Members at the Happy Hub

Smiling Not Waiting

Rising Tides

Recent social trends such as an ageing population and the democratisation of information, through the internet, ought to be good news stories. So why are they creating new pressures on public service systems? Especially when, lifestyle medicine with its focus on nutrition, sleep and exercise over medication, is gaining traction. We’re living in a protracted era of fluidity and liminality. And these two paragons of uncertainty are, for the time being, the reluctant foster-parents of a newly-born world order.

In 2017 the Conservative government announced a new policy that would require GPs to offer patients access to activities like art classes, singing lessons, exercise classes and other creative pursuits. More recently, the National Academy for Social Prescribing was launched to oversee standards, help share best practice and bring together partners. Let’s suppose the timing has nothing to do with the December 12th election, and the NHS for once is not in any way shape or sense being used as a political football. The concept commonly referred to as “social prescribing” has got tongues wagging, and there are some who are taking umbrage with the language; “prescribing” being the offending word.

Communities Don’t Need Labels, Structures or Models and That’s Good News for Primary Care Services

This development raises the question of how statutory services connect more meaningfully with value-generating community assets to form new partnerships for prevention and wellbeing. It also posits whether it’s even necessary to do so when communities, by definition, are the natural breeding ground for creativity, entrepreneurialism and life-craft. If you’ve ever given the question serious thought you’ll know it’s not so simple as it may seem.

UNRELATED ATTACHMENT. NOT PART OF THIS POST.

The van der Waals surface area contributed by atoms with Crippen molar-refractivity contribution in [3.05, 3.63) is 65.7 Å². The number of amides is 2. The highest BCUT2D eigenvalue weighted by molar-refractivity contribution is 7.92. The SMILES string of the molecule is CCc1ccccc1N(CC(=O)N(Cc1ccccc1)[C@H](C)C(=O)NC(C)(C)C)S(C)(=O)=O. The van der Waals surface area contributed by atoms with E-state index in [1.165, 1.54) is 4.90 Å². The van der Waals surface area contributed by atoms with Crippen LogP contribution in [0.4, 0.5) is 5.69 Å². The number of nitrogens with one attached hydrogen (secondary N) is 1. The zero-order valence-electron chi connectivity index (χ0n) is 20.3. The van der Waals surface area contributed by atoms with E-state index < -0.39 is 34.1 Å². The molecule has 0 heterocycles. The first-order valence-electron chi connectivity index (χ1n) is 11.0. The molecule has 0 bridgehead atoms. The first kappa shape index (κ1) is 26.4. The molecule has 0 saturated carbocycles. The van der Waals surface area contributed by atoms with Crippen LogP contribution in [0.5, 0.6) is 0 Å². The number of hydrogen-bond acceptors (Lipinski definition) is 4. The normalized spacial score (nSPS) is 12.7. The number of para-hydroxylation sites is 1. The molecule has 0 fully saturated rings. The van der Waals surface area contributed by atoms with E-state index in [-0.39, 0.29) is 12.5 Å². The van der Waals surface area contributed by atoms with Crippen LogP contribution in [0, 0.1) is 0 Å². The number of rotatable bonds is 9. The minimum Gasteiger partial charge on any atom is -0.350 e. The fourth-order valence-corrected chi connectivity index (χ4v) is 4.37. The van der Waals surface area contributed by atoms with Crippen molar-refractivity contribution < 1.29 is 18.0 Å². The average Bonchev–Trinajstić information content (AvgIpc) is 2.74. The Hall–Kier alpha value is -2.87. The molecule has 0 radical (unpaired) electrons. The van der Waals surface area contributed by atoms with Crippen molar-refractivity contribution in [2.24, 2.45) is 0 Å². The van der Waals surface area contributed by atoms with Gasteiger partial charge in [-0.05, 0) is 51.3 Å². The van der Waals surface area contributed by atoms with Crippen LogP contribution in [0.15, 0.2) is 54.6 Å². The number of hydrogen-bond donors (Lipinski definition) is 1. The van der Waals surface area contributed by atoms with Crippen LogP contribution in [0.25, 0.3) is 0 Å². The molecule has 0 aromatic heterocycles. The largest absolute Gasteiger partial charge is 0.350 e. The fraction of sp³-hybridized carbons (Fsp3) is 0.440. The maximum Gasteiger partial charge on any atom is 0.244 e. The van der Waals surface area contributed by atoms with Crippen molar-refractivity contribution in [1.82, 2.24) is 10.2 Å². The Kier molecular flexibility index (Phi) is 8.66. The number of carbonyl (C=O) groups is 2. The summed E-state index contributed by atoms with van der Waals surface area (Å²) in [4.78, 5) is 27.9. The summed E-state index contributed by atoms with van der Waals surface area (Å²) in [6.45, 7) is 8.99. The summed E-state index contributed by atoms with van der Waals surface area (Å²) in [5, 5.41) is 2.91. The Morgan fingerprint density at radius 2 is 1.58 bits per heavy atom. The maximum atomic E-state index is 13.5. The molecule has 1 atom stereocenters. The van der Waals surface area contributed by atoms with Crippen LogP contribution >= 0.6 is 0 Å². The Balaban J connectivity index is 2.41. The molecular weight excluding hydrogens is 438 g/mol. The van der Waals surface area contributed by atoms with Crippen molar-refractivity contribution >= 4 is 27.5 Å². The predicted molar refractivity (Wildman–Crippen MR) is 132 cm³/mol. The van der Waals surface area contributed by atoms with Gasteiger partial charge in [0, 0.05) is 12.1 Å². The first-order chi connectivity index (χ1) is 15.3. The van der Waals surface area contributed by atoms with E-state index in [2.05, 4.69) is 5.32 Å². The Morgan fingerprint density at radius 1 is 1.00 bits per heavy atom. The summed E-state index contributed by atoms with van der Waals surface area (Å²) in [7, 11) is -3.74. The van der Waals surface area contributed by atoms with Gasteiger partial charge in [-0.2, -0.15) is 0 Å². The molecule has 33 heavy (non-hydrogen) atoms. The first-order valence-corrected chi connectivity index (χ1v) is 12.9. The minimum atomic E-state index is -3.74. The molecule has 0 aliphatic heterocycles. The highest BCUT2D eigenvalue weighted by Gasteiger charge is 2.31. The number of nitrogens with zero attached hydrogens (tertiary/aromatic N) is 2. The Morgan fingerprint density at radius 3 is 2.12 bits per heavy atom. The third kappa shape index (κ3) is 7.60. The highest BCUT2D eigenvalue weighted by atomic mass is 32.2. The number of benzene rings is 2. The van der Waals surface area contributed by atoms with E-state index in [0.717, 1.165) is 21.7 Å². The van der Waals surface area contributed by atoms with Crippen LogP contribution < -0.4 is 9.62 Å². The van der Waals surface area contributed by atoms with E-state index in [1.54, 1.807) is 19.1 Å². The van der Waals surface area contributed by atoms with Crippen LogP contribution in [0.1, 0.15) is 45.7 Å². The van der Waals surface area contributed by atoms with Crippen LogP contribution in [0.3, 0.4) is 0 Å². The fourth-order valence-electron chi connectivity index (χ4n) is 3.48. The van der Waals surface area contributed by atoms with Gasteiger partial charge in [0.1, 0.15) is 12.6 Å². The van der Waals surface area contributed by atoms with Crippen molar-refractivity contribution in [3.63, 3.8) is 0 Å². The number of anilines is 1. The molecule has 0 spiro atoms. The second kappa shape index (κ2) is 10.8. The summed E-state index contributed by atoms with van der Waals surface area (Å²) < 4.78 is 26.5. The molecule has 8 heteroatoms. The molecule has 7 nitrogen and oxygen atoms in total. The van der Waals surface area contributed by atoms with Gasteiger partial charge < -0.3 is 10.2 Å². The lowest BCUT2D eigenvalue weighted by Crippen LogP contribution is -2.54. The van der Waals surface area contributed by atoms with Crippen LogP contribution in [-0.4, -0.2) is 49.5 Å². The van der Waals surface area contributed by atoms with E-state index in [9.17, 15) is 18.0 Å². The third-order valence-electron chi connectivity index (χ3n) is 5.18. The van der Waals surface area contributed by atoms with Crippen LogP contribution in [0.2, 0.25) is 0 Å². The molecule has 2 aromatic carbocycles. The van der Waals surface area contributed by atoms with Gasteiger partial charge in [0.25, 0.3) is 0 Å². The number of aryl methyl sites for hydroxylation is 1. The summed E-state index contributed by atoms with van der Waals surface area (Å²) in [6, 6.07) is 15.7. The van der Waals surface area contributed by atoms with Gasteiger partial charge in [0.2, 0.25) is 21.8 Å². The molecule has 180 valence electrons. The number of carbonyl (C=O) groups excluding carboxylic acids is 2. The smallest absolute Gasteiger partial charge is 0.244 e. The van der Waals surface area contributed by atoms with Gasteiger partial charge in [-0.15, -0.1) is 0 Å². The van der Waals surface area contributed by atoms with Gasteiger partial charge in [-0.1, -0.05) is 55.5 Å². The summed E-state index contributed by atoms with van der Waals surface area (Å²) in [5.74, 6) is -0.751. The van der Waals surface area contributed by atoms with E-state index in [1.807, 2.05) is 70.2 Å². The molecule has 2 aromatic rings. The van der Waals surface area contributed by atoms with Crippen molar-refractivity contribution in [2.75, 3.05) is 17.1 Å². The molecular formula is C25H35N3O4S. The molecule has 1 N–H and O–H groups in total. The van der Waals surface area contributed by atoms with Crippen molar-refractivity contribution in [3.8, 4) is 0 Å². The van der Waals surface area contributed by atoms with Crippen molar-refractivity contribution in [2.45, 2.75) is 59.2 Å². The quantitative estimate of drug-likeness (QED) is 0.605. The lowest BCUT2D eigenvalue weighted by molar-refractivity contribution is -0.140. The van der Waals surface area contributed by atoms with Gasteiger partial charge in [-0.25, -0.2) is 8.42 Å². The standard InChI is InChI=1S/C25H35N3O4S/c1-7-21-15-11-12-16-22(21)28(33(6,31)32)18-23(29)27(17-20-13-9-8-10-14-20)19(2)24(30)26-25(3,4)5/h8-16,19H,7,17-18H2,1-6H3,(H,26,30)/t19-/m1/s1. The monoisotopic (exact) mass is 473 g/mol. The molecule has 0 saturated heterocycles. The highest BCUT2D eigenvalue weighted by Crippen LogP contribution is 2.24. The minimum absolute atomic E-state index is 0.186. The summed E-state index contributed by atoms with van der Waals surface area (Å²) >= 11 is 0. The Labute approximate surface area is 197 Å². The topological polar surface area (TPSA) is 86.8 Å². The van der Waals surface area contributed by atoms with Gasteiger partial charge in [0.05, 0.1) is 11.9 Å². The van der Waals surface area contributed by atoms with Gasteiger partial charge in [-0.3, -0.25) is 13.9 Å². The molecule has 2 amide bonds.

Taking the long-view, we can parse back through the recent iterations of integrated service models; multi-agency working; social impact bonds; not-for-profit community trading vehicles; and statutory instruments like PFIs. In fact, as early as 1887, Ferdinand Tonnies framed an idea about what happens in the chaotic, intangible space when society and community (roughly translated) necessarily intersect. Max Weber later posited a similar idea as a framework for dramatic social change.

It’s Getting Harder for Government to Connect With Hearts and Minds – the Information Highway is Congested

The muddled middle is a cloudy, complex place. It represents the uncountable, often invisible, human interactions that occur right under our noses in the street where we live. Chats over the garden fence; the laughter and smiles in pubs, clubs and coffee shops; chance meetings. It’s the place where people come together when and how they choose to, or not. This hinterland is also the home of the swing-voter and therefore the sweet-spot, come target-zone, that politicians aim for when messaging for votes. Slogans, models and structures cannot easily capture the totality of this dynamic, and therein lies the rub.

A colleague once surmised. ‘surely this is just people living their shitty lives. What can we do about that?’ She then added, ‘I like working here because the pay is unbelievable and you can keep your head down and do as little as possible.’ Granted, that’s an understandable point of view when you feel the odds are against. But it’s also the same space where you will find, if you look carefully, a 93% correlation between high rates of smoking, alcohol dependency and debt-stress in the population who live within walking distance of not 1, but 3 or 4 betting shops. With a scientific lens, it is possible to pose a simpler question that leads to the same solution as a complex one (Occam’s Razor). And this could be a useful tool to see beyond the smiles.

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